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Birding Report

With the exception of water birds, there has been little fall bird migration remaining at Presqu'ile Provincial Park. Yet there have been a few interesting sightings that have made birding outings worthwhile in recent days.

The first TUNDRA SWAN flock of the fall was a group of nine birds that flew past the lighthouse on November 9, but the big push took place on November 13, when as many as eight different flocks, and perhaps eleven, were seen flying over by various observers. This coincided with a similar movement at Holiday Beach in southwestern Ontario on the same day, when "there were flocks of Tundra Swans passing through the site all day.” Some of those birds have remained in Presqu'ile Bay during the two days since then. Yesterday, one observer saw three species of swans there: MUTE, TRUMPETER, and TUNDRA SWANS. Two WOOD DUCKS were at the causeway leading to the Park gate, about eight GADWALLS were off Gull Island, and an AMERICAN WIGEON was on the beach. A good variety of diving ducks is present, though remaining far off shore. SURF, WHITE-WINGED, and BLACK SCOTERS have been seen repeatedly, the latter in a persistent flock of just over a dozen in Popham Bay as well as a single equally persistent bird off the lighthouse. In late November, Presqu'ile has in the past been a reliable place to find KING EIDERS, one of which was there on the 15th and 25th last year. One RED-THROATED LOON and a few COMMON LOONS have been seen this week, and a smattering of PIED-BILLED and HORNED GREBES, though nothing like the numbers of a month ago. A DOUBLE-CRESTED CORMORANT was seen as recently as November 12 and might still be around.

Both SHARP-SHINNED and COOPER'S HAWK were seen this week. A ROUGH-LEGGED HAWK has been spending time on High Bluff Island. There are two parts of Presqu'ile Park that have had shorebirds this week, but the mix of species has been different in the two. Along the causeway leading into the Park, by carefully scanning the mudflats where they move in and out among the tufts of vegetation, one can usually find KILLDEER, PECTORAL SANDPIPERS, and a couple of dozen WILSON'S SNIPE. In addition, WHITE-RUMPED SANDPIPERS and DUNLINS are there, as well as around the shores of Gull Island, where they appear somewhat more sporadically. This morning, for the first time in two weeks, PURPLE SANDPIPERS were on Gull Island, four of them on the south-east corner. A highlight for anyone visiting Gull Island in the past week has been two easily visible SNOWY OWLS that seldom move far from their chosen positions on Sebastopol Island and on the gravel bar north of Gull Island. In addition to those two, a third owl, a SHORT-EARED OWL flew around Gull Island on Tuesday. The same observer saw a third owl species the next day, a BARRED OWL on Paxton Drive, one of two seen this week, the other being in Jobes' woods. A BELTED KINGFISHER was at Salt Point on November 11. A MERLIN on Sunday and a PEREGRINE FALCON today were on Sebastopol and Gull Islands, respectively.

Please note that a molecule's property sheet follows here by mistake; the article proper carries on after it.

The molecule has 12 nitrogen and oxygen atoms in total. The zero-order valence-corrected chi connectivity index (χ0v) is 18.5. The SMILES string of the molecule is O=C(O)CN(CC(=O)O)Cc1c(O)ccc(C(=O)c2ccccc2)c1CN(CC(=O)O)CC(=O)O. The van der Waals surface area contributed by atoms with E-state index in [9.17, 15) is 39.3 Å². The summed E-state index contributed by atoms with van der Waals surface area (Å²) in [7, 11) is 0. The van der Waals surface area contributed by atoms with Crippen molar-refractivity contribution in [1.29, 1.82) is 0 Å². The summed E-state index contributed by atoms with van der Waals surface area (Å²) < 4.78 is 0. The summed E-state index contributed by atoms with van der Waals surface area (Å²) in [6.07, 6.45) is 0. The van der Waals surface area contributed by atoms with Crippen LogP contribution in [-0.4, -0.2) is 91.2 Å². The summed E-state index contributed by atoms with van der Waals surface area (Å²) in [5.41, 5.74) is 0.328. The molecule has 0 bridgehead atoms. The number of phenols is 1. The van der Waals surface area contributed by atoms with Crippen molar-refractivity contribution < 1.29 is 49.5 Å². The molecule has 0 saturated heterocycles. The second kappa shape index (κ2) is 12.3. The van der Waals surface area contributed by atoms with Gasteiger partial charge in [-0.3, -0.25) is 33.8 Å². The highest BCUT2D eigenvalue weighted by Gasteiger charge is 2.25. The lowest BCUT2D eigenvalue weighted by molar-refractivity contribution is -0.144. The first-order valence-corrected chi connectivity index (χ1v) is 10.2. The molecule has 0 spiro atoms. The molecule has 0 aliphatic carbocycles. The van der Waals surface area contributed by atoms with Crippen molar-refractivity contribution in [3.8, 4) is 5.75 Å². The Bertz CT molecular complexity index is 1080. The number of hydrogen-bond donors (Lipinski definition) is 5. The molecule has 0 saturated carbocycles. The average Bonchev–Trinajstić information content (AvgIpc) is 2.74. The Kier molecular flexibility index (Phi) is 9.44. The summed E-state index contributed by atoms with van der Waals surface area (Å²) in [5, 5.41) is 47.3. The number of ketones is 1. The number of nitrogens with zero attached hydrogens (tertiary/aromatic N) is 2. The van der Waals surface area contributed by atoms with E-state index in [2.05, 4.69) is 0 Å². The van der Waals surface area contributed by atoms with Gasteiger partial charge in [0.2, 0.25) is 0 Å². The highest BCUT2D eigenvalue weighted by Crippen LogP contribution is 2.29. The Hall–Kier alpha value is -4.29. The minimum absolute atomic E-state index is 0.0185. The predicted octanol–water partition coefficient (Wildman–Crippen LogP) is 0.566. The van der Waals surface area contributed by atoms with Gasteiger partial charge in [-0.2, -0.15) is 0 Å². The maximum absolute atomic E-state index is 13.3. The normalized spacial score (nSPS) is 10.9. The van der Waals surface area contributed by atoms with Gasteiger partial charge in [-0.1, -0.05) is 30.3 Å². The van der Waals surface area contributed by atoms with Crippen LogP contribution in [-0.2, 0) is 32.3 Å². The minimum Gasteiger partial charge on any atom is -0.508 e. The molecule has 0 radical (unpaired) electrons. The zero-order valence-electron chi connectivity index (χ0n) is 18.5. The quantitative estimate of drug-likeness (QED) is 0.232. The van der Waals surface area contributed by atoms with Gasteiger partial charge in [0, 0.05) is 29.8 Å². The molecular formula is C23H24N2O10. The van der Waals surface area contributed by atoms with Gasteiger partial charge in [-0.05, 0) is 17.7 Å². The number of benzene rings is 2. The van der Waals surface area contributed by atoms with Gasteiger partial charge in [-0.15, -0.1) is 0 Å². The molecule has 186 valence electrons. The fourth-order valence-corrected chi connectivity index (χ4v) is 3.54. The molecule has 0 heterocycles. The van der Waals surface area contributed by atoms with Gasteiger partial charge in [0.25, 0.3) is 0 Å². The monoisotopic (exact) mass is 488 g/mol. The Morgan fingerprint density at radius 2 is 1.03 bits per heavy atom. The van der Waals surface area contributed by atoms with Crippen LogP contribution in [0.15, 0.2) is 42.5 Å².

Six HORNED LARKS were on Gull Island today. For the third time in three weeks, a BOREAL CHICKADEE was in the "fingers” yesterday. A WINTER WREN at the lighthouse on November 12, and a RUBY-CROWNED KINGLET there on November 10 were rather late dates for migrants. Eight AMERICAN PIPITS were on Gull Island on Sunday. Some BOHEMIAN WAXWINGS were also seen on that day. No YELLOW-RUMPED WARBLERS have been recorded since the four on November 9 and the two on November 10. Both CHIPPING and FOX SPARROWS have been seen at 83 Bayshore Road and WHITE-THROATED SPARROWS at 186 Bayshore Road. Varying numbers of SNOW BUNTINGS have been on Gull Island and nearby. Among the winter finches found this week were a RED CROSSBILL at the lighthouse, a WHITE-WINGED CROSSBILL in Jobes' woods, and a HOARY REDPOLL at 186 Bayshore Road.

To reach Presqu'ile Provincial Park, follow the signs from Brighton. Locations within the Park are shown on a map at the back of a tabloid that is available at the Park gate. Visitors to Gull Island not using a boat should be able to walk across the gap without special footwear unless a wind change creates a gap of shallow water. It should also be noted that, because duck hunting is given priority on Mondays, Wednesdays, Fridays, and Saturdays, Gull Island, High Bluff Island, Owen Point, and part of the calf pasture are not available for bird-watching on those days. Birders are encouraged to record their observations on the bird sightings board provided near the campground office by The Friends of Presqu'ile Park and to fill out a rare bird report for species not listed there.

Questions and comments about bird sightings at Presqu'ile may be
directed to:
FHELLEINER@TRENTU.CA.